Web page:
in 2009 have been condemned by pro-Tamil parties in India, some of them allies of UPA,
bringing pressure upon the Central Government to vote in favour of a UN inquiry. Tamil
Nadu chief minister J Jayalalitha has gone so far as to proposing blocking Sri Lankan athletes
from training for and participating in competitions in Tamil Nadu, claiming it was
unacceptable to Tamil Nadu and Tamils until justice is done.
Given the precarious balance of support mechanism that enables the Central Government to
hold majority with the support of regional parties, UPA faces directional dilemmas in the Sri
Lankan issue, on the one hand having to contend with fuming Tamil nationalists and on the
other maintaining a working relationship with Mahenda Rajapaksha's government in Sri
Lanka.
According to a 2010 Gallup poll, 44% Sri Lankans had a positive outlook on India, and only
10% disapproved of it.

BANGLADESH
For Bangladesh, India is a land of plenty next door. Not only did it win its independence from
discriminatory West Pakistan with Indian assistance in 1971, but its strategic and commercial
partnership with India has yielded several valuable developments in key areas of the
economy.
However, the problems of undemarcated and faulty border-drawing, resources sharing and
illegal trafficking have often off-set relations.
In the news has been the issue of the Land Border Agreement (LBA), seeking to address the
make-shift arrangements of previous governments to accommodate a stretch of area illdefined at the time of partition, resulting in enclaves and populations of one country falling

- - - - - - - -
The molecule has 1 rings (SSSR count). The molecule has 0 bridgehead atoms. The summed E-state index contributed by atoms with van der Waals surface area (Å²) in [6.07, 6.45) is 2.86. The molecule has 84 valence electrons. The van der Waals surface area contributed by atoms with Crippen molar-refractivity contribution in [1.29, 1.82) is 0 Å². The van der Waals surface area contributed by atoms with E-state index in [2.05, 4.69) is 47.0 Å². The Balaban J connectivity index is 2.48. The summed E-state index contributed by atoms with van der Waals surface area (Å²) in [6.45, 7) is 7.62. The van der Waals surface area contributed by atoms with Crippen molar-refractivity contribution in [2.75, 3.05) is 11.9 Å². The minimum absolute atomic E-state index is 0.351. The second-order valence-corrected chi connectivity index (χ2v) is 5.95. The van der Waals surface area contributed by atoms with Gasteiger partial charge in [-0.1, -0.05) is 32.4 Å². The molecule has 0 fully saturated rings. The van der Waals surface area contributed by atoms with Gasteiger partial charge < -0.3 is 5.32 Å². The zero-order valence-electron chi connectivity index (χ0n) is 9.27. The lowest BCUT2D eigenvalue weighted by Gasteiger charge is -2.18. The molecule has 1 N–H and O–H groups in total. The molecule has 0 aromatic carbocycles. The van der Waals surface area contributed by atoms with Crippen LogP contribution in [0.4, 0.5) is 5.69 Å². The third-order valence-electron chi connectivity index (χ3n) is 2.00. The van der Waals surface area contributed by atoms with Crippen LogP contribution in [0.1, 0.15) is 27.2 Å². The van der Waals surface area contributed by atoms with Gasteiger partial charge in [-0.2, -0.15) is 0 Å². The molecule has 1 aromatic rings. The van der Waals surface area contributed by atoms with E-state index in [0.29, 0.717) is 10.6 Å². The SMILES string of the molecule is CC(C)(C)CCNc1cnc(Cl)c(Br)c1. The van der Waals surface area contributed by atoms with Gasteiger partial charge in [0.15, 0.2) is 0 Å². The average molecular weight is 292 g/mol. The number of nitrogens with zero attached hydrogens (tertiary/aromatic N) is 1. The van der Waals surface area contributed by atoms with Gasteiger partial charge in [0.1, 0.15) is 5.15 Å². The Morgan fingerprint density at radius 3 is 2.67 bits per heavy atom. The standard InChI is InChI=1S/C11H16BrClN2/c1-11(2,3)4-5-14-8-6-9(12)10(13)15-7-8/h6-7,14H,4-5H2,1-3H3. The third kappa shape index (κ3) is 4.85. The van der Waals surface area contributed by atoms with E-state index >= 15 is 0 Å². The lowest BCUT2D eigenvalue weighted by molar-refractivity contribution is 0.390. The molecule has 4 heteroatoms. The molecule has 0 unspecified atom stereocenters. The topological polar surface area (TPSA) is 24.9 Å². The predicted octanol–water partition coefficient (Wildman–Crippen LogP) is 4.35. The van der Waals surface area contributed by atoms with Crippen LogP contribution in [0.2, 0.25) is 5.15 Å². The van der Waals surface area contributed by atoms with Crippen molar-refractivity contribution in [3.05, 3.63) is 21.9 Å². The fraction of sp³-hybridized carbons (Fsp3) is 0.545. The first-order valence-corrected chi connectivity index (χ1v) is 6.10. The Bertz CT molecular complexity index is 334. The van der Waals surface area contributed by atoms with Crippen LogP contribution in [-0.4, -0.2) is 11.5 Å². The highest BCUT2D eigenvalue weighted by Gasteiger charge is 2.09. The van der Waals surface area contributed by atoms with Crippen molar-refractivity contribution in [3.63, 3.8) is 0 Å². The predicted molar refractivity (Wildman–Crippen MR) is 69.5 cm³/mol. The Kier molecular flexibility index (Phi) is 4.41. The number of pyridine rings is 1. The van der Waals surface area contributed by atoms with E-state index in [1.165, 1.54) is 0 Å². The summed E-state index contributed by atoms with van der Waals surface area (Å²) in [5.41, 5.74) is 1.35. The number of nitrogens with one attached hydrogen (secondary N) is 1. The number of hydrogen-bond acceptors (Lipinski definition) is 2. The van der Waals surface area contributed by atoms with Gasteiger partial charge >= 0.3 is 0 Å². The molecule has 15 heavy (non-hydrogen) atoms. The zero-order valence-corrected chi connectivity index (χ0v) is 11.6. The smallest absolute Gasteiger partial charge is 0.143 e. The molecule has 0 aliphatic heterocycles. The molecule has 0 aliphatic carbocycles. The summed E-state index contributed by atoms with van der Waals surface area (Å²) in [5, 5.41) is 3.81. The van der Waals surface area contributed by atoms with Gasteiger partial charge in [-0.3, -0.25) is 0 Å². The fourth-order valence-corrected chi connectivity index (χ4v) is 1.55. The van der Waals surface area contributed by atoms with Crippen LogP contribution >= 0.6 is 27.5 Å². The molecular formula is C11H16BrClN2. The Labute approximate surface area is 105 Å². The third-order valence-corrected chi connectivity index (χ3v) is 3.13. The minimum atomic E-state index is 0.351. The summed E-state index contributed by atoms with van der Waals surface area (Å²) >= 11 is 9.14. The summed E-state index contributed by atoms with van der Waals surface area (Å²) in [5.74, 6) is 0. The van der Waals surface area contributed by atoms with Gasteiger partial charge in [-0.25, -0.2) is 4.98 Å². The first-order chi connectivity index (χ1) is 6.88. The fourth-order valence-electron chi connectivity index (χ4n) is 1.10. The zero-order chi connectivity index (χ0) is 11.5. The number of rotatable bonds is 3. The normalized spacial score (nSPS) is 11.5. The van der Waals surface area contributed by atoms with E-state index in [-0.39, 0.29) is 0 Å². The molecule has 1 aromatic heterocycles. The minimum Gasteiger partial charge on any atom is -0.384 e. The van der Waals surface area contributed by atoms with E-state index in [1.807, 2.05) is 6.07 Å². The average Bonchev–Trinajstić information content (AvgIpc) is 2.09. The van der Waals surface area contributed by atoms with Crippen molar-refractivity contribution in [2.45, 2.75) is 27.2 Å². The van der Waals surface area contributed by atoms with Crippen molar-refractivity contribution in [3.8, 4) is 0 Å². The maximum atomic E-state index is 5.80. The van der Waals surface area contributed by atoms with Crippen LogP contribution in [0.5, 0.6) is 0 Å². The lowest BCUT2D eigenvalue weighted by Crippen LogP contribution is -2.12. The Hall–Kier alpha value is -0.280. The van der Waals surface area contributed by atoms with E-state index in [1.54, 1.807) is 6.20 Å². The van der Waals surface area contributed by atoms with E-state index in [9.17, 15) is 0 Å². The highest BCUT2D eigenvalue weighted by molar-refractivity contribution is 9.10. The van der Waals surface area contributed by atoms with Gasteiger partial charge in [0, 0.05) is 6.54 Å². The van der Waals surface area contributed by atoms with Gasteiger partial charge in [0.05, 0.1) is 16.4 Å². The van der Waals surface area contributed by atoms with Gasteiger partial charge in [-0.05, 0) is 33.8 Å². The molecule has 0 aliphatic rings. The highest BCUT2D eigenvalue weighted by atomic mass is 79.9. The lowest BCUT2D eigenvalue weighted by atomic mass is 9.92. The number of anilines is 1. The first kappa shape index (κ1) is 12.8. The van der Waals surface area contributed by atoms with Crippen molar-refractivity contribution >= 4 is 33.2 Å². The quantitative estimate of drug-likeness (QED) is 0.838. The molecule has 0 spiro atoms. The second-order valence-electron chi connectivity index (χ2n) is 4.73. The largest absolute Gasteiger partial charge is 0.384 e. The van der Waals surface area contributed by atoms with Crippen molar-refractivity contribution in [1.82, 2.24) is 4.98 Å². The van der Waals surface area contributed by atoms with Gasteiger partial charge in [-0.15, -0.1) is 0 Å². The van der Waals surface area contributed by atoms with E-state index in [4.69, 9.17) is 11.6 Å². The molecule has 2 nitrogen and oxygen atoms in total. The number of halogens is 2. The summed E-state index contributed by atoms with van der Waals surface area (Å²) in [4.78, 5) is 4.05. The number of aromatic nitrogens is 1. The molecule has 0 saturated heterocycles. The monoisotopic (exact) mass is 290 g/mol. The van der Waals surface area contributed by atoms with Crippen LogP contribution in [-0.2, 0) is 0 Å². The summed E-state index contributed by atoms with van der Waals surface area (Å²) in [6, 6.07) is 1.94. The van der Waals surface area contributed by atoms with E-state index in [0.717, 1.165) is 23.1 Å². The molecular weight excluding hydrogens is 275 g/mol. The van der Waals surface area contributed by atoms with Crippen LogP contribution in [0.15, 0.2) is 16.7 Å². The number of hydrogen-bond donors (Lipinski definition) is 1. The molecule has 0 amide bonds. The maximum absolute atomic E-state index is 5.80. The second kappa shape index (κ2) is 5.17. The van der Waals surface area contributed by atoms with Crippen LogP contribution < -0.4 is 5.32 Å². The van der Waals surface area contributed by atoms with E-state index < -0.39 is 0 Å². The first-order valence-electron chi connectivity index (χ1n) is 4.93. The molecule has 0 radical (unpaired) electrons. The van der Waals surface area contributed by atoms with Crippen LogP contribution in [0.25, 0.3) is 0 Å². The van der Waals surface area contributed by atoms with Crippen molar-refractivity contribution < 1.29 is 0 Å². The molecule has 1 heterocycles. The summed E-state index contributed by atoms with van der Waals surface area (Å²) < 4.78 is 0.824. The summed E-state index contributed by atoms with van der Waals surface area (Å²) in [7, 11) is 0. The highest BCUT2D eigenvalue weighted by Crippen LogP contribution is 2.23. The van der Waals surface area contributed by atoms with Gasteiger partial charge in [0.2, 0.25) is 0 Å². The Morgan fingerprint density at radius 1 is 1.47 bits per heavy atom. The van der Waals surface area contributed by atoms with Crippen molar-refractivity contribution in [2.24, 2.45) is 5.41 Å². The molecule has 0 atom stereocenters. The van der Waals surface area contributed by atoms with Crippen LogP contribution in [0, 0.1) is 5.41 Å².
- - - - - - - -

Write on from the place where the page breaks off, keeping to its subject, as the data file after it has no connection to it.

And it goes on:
within the territory of the other, and a tract of Bangladeshi territory bound on all sides by
Indian territory.
When Sheikh Hasina became Prime Minister of Bangladesh in 2010, she hastened efforts to
re-build relations with India to benefit both countries, and among other key issues like
security and combating terrorism, the resolution of the border dispute, which has been the
cause of several casualties and brutalities, figured high in priority. In the 'Tin Bigha' corridor,
Bangladeshi nationals were granted 24-hour access to Dahargram and Angorpota. It is also
being acknowledged that steps taken to curb extremist influence and illegal trafficking of
cattle, drugs, arms and humans, among other things, have turned for the better. India has also
opened its markets to the huge garment industry of Bangladesh.
Mamata Banerjee, Chief Minister of West Bengal, however, has been non-party to the Central
Government's bid to solve the border problem, terming it unacceptable that her state should